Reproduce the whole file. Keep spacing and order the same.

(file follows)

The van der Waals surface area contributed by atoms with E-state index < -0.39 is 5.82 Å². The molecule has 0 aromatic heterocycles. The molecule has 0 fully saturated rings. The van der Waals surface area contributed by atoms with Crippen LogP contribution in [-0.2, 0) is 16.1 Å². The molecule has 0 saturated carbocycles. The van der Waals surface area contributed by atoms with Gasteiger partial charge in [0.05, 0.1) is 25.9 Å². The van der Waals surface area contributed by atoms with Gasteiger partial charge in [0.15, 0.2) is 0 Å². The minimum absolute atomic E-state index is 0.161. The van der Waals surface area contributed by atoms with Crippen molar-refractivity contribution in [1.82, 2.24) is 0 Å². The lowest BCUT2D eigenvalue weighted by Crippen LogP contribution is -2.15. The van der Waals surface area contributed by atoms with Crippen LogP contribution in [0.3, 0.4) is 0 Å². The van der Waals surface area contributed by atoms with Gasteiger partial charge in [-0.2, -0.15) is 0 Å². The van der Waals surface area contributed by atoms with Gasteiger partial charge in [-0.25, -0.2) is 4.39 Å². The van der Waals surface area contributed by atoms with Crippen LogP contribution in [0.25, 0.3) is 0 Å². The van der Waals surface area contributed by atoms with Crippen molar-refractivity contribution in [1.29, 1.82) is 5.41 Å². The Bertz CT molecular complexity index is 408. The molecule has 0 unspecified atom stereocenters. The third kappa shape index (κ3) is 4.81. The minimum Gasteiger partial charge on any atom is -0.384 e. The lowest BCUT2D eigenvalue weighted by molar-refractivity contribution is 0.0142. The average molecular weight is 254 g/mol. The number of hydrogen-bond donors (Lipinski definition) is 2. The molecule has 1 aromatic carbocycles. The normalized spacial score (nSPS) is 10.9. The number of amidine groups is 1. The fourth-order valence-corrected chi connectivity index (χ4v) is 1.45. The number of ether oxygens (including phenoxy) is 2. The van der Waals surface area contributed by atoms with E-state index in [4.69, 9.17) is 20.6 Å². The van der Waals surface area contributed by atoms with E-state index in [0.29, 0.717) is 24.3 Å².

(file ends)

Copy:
The van der Waals surface area contributed by atoms with E-state index < -0.39 is 5.82 Å². The molecule has 0 aromatic heterocycles. The molecule has 0 fully saturated rings. The van der Waals surface area contributed by atoms with Crippen LogP contribution in [-0.2, 0) is 16.1 Å². The molecule has 0 saturated carbocycles. The van der Waals surface area contributed by atoms with Gasteiger partial charge in [0.05, 0.1) is 25.9 Å². The van der Waals surface area contributed by atoms with Gasteiger partial charge in [0.15, 0.2) is 0 Å². The minimum absolute atomic E-state index is 0.161. The van der Waals surface area contributed by atoms with Crippen molar-refractivity contribution in [1.82, 2.24) is 0 Å². The lowest BCUT2D eigenvalue weighted by Crippen LogP contribution is -2.15. The van der Waals surface area contributed by atoms with Crippen LogP contribution in [0.3, 0.4) is 0 Å². The van der Waals surface area contributed by atoms with Gasteiger partial charge in [-0.2, -0.15) is 0 Å². The van der Waals surface area contributed by atoms with Gasteiger partial charge in [-0.25, -0.2) is 4.39 Å². The van der Waals surface area contributed by atoms with Crippen LogP contribution in [0.25, 0.3) is 0 Å². The van der Waals surface area contributed by atoms with Crippen molar-refractivity contribution in [1.29, 1.82) is 5.41 Å². The Bertz CT molecular complexity index is 408. The molecule has 0 unspecified atom stereocenters. The third kappa shape index (κ3) is 4.81. The minimum Gasteiger partial charge on any atom is -0.384 e. The lowest BCUT2D eigenvalue weighted by molar-refractivity contribution is 0.0142. The average molecular weight is 254 g/mol. The number of hydrogen-bond donors (Lipinski definition) is 2. The molecule has 1 aromatic carbocycles. The normalized spacial score (nSPS) is 10.9. The number of amidine groups is 1. The fourth-order valence-corrected chi connectivity index (χ4v) is 1.45. The number of ether oxygens (including phenoxy) is 2. The van der Waals surface area contributed by atoms with E-state index in [4.69, 9.17) is 20.6 Å². The van der Waals surface area contributed by atoms with E-state index in [0.29, 0.717) is 24.3 Å².